And, if you’d like to delve deeper into these mechanics, please become a voice with us at Susan May Warren’s My Book Therapy. You won’t be sorry you did.


  1. Nice job with the example, Michelle. I love analyzing movies but sometimes get so caught up I forget to keep an eye out for how it's put together. Yeah, and that's exactly the kind of movie to dissect!

  2. Thanks Steph. I have a feeling that most writers do this already, but it was new to me...and fun!

  3. Thanks for this. I've been a member of the Voices in My Book Therapy for quite some time now, and always enjoy the Monday night chats when I can "attend." Susan won the Mentor of the Year Award at the ACFW last year, and rightly so. I know she has been a personal encouragement to me as well as so many others. As you've mentioned, the chats always bring movies into the discussion as a way to highlight and illustrate points of plotting, both subtle and obvious. It's a great tool. I'm glad you had the time to do this, and great analysis of Home Alone! Thank you.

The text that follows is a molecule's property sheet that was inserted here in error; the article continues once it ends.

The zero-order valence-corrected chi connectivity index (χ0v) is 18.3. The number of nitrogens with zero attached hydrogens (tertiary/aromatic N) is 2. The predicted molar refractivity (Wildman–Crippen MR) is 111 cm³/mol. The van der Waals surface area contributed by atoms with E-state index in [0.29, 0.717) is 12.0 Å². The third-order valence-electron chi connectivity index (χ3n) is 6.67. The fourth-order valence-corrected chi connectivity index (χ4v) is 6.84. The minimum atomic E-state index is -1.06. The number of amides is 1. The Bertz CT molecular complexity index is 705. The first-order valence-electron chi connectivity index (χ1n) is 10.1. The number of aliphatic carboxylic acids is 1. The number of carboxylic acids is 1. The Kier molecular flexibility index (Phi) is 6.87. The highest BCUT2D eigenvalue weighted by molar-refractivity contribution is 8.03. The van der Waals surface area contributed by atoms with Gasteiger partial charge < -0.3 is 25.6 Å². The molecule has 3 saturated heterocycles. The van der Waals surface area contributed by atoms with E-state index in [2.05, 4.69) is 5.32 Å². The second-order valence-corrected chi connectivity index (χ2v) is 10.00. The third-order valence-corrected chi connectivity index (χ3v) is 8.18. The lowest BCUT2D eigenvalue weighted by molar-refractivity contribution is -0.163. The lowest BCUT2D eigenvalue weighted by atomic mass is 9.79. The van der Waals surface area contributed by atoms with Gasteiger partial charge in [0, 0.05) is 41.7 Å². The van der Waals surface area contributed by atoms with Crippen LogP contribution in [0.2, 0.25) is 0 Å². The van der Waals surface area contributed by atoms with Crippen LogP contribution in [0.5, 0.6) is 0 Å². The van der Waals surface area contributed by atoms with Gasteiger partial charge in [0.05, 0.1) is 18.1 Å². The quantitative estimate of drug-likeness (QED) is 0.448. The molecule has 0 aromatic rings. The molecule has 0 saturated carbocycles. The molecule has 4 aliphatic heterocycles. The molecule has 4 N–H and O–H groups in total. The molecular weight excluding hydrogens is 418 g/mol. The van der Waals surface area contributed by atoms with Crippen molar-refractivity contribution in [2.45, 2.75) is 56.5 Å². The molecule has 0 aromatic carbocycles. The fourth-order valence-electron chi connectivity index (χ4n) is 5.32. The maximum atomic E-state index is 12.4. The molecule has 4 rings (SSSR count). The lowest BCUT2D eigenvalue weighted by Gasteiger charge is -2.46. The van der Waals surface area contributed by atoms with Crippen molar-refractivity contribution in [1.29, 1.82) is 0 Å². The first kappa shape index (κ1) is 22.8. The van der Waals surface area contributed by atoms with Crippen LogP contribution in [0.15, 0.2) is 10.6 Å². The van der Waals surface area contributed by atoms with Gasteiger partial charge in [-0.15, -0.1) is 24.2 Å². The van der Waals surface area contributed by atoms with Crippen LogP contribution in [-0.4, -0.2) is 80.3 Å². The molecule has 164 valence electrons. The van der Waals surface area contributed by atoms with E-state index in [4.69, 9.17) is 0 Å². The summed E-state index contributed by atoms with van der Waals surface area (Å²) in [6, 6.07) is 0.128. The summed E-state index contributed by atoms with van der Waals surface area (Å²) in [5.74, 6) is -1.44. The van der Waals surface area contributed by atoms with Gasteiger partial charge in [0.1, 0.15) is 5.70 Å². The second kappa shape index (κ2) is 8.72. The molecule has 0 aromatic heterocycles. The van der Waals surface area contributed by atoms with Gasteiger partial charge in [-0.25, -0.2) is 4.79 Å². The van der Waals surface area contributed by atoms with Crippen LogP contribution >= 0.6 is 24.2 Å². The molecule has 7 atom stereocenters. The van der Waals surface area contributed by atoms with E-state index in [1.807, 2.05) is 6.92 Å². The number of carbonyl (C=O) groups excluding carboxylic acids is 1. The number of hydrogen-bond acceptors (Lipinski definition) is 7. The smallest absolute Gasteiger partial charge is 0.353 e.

4. Michelle WeidenbennerJanuary 30, 2011 at 4:41 PM

    Thanks, JoAnn. MBT and her Voices have helped me SO much that I can't imagine why anyone wouldn't want to join in on the learning. I'm not surprised Susan won mentor of the year. It's amazing how she finds time to write books, be a super-mom, and mentor, too.